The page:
“Our people expect the policy of indigenisation and economic empowerment to transform and develop our country’s hitherto marginalised communities that have been ravaged by the effects of the evil and illegal sanctions,” Mugabe said.

“We must be rest assured that there is no alternative to our indigenisation and empowerment policy.”
Indigenise, Empower, Develop and Create Employment — the slogan turned up everywhere at the conference, from umbrellas shielding delegates from the rain right down to T-shirts and even some of the water bottles given away to keep supporters hydrated at the conference.

But privately, even his most hardcore supporters acknowledge, Mugabe’s experiment in indigenisation is dicey. After the chaotic grab of commercial farms for redistribution to landless blacks — agriculture production has plunged.

Mugabe proposed an economy run along the same rigid lines that crippled eastern bloc economies for much of the 20th century.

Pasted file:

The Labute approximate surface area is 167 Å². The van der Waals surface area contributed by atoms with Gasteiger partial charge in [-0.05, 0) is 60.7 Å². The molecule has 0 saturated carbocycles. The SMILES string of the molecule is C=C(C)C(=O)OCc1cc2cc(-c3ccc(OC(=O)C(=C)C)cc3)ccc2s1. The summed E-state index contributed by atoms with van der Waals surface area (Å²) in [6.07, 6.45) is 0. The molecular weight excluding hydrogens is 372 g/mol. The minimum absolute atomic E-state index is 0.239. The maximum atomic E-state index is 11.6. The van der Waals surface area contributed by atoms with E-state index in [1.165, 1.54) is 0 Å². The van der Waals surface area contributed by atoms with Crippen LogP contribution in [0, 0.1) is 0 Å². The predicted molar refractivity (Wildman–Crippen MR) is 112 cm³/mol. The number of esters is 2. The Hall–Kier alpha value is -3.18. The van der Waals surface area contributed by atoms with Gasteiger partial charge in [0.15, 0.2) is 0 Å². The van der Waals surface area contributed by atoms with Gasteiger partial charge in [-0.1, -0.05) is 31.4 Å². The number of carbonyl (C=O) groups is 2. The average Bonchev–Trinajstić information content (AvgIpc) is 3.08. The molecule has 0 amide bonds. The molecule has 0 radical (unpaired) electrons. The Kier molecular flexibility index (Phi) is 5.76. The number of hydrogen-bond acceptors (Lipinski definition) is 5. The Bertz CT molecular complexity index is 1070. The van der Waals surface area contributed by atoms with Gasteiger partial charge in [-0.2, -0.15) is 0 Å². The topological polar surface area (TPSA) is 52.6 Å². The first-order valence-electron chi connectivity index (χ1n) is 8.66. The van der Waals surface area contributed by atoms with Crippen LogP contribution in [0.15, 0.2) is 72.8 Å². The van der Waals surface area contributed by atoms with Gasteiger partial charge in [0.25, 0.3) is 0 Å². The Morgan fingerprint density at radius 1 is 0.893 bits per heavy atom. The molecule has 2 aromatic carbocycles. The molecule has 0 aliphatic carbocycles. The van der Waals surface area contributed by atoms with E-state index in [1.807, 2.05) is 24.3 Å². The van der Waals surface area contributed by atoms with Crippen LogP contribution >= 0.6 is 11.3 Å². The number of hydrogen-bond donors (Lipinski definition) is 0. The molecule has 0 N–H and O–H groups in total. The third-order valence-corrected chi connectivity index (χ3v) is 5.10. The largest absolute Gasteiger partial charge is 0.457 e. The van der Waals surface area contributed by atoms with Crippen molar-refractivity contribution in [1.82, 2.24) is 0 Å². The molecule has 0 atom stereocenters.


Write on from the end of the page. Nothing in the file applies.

Foreign investors are closely watching the next election for regime collapse at a time the electric utility has brought chronic blackout throughout the country and the economy is slowly grinding to a halt, amid the waste, corruption and mismanagement of incompetent central planning.

Benefitting from one of the world’s largest diamond reserves, critics say Zanu PF is kept afloat by a torrent of diamond dollars that helped the party build the $6,5million conference centre in a short three months.

“None of this revolutionary thrust is against foreign investment since it is infact the foundation for genuine and sustainable foreign investment,” Mugabe argued.

The veteran leader said he was happy the conference had taken an unreserved and robust stance against political violence. Still, his coalition partners doubt his sincerity — as do most observers — and believe he will again try to stay in power through his tried and tested means. Mugabe and Zanu PF have constantly been forced to deny accusations of using violence during elections since 1980.